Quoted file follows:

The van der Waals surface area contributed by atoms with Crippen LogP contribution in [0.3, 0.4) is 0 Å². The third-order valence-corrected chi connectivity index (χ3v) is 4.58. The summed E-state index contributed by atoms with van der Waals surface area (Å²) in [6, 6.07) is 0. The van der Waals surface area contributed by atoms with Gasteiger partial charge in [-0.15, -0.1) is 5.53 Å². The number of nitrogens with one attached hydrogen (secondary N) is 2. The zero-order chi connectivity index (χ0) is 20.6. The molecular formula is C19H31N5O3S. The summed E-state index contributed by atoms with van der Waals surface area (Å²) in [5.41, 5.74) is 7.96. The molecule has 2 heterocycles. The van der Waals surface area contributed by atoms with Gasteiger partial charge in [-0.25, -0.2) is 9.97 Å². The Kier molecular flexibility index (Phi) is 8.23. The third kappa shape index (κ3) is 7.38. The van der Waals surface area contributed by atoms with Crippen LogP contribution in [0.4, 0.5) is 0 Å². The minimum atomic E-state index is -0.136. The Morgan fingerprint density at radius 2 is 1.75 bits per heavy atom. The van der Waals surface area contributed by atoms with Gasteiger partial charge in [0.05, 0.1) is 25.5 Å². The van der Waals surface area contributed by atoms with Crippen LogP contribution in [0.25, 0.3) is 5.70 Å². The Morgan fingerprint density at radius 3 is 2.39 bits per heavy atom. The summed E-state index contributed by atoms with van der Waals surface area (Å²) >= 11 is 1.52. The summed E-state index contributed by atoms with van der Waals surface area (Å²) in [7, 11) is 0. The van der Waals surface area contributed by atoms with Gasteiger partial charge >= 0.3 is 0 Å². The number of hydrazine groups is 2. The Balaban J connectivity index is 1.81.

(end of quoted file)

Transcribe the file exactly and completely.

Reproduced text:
The van der Waals surface area contributed by atoms with Crippen LogP contribution in [0.3, 0.4) is 0 Å². The third-order valence-corrected chi connectivity index (χ3v) is 4.58. The summed E-state index contributed by atoms with van der Waals surface area (Å²) in [6, 6.07) is 0. The van der Waals surface area contributed by atoms with Gasteiger partial charge in [-0.15, -0.1) is 5.53 Å². The number of nitrogens with one attached hydrogen (secondary N) is 2. The zero-order chi connectivity index (χ0) is 20.6. The molecular formula is C19H31N5O3S. The summed E-state index contributed by atoms with van der Waals surface area (Å²) in [5.41, 5.74) is 7.96. The molecule has 2 heterocycles. The van der Waals surface area contributed by atoms with Gasteiger partial charge in [-0.25, -0.2) is 9.97 Å². The Kier molecular flexibility index (Phi) is 8.23. The third kappa shape index (κ3) is 7.38. The van der Waals surface area contributed by atoms with Crippen LogP contribution in [0.4, 0.5) is 0 Å². The minimum atomic E-state index is -0.136. The Morgan fingerprint density at radius 2 is 1.75 bits per heavy atom. The van der Waals surface area contributed by atoms with Gasteiger partial charge in [0.05, 0.1) is 25.5 Å². The van der Waals surface area contributed by atoms with Crippen LogP contribution in [0.25, 0.3) is 5.70 Å². The Morgan fingerprint density at radius 3 is 2.39 bits per heavy atom. The summed E-state index contributed by atoms with van der Waals surface area (Å²) >= 11 is 1.52. The summed E-state index contributed by atoms with van der Waals surface area (Å²) in [7, 11) is 0. The van der Waals surface area contributed by atoms with Gasteiger partial charge >= 0.3 is 0 Å². The number of hydrazine groups is 2. The Balaban J connectivity index is 1.81.